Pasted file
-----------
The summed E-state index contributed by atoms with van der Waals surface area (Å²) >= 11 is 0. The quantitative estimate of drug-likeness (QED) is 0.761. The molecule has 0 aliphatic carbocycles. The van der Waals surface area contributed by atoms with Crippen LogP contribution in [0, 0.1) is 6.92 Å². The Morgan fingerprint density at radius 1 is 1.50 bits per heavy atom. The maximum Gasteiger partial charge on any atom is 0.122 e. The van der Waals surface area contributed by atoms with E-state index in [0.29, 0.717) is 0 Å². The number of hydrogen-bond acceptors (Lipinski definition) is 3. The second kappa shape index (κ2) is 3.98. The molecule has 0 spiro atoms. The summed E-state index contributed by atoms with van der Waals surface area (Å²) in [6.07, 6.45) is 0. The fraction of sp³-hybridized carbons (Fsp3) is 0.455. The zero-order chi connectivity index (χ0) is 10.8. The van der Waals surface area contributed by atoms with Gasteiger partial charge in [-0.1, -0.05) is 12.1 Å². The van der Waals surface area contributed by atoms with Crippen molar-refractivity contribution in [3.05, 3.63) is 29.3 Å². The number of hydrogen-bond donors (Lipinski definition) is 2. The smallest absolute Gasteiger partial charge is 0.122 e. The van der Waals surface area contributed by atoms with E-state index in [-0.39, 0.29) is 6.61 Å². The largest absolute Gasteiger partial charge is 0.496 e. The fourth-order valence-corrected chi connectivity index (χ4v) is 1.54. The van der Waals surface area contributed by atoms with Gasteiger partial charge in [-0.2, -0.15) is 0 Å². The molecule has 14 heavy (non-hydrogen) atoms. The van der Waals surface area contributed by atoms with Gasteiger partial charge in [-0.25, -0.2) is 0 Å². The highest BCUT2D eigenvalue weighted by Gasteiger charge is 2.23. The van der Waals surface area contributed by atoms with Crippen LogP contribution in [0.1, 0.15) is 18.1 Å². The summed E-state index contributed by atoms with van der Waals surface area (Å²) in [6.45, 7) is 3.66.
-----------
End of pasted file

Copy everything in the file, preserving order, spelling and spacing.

The summed E-state index contributed by atoms with van der Waals surface area (Å²) >= 11 is 0. The quantitative estimate of drug-likeness (QED) is 0.761. The molecule has 0 aliphatic carbocycles. The van der Waals surface area contributed by atoms with Crippen LogP contribution in [0, 0.1) is 6.92 Å². The Morgan fingerprint density at radius 1 is 1.50 bits per heavy atom. The maximum Gasteiger partial charge on any atom is 0.122 e. The van der Waals surface area contributed by atoms with E-state index in [0.29, 0.717) is 0 Å². The number of hydrogen-bond acceptors (Lipinski definition) is 3. The second kappa shape index (κ2) is 3.98. The molecule has 0 spiro atoms. The summed E-state index contributed by atoms with van der Waals surface area (Å²) in [6.07, 6.45) is 0. The fraction of sp³-hybridized carbons (Fsp3) is 0.455. The zero-order chi connectivity index (χ0) is 10.8. The van der Waals surface area contributed by atoms with Gasteiger partial charge in [-0.1, -0.05) is 12.1 Å². The van der Waals surface area contributed by atoms with Crippen molar-refractivity contribution in [3.05, 3.63) is 29.3 Å². The number of hydrogen-bond donors (Lipinski definition) is 2. The smallest absolute Gasteiger partial charge is 0.122 e. The van der Waals surface area contributed by atoms with E-state index in [-0.39, 0.29) is 6.61 Å². The largest absolute Gasteiger partial charge is 0.496 e. The fourth-order valence-corrected chi connectivity index (χ4v) is 1.54. The van der Waals surface area contributed by atoms with Gasteiger partial charge in [-0.2, -0.15) is 0 Å². The molecule has 14 heavy (non-hydrogen) atoms. The van der Waals surface area contributed by atoms with Gasteiger partial charge in [-0.25, -0.2) is 0 Å². The highest BCUT2D eigenvalue weighted by Gasteiger charge is 2.23. The van der Waals surface area contributed by atoms with Crippen LogP contribution in [0.1, 0.15) is 18.1 Å². The summed E-state index contributed by atoms with van der Waals surface area (Å²) in [6.45, 7) is 3.66.